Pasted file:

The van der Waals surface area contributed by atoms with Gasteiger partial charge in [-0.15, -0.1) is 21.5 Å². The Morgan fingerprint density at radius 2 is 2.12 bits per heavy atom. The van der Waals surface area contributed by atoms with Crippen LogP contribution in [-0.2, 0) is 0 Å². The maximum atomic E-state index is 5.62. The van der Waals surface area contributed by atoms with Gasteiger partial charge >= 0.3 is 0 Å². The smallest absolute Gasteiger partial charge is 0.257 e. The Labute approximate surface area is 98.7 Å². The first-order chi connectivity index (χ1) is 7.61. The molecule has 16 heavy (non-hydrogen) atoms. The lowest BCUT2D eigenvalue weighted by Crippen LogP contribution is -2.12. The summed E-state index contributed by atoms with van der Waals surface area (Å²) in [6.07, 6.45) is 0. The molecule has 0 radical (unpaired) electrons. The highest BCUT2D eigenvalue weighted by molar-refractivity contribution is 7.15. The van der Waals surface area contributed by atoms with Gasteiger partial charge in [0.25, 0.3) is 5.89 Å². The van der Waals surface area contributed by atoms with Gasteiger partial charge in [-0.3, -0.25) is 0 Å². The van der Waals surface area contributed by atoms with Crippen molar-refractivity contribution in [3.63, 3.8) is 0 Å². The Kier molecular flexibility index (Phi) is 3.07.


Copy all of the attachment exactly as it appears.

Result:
The van der Waals surface area contributed by atoms with Gasteiger partial charge in [-0.15, -0.1) is 21.5 Å². The Morgan fingerprint density at radius 2 is 2.12 bits per heavy atom. The van der Waals surface area contributed by atoms with Crippen LogP contribution in [-0.2, 0) is 0 Å². The maximum atomic E-state index is 5.62. The van der Waals surface area contributed by atoms with Gasteiger partial charge >= 0.3 is 0 Å². The smallest absolute Gasteiger partial charge is 0.257 e. The Labute approximate surface area is 98.7 Å². The first-order chi connectivity index (χ1) is 7.61. The molecule has 16 heavy (non-hydrogen) atoms. The lowest BCUT2D eigenvalue weighted by Crippen LogP contribution is -2.12. The summed E-state index contributed by atoms with van der Waals surface area (Å²) in [6.07, 6.45) is 0. The molecule has 0 radical (unpaired) electrons. The highest BCUT2D eigenvalue weighted by molar-refractivity contribution is 7.15. The van der Waals surface area contributed by atoms with Gasteiger partial charge in [0.25, 0.3) is 5.89 Å². The van der Waals surface area contributed by atoms with Gasteiger partial charge in [-0.3, -0.25) is 0 Å². The van der Waals surface area contributed by atoms with Crippen molar-refractivity contribution in [3.63, 3.8) is 0 Å². The Kier molecular flexibility index (Phi) is 3.07.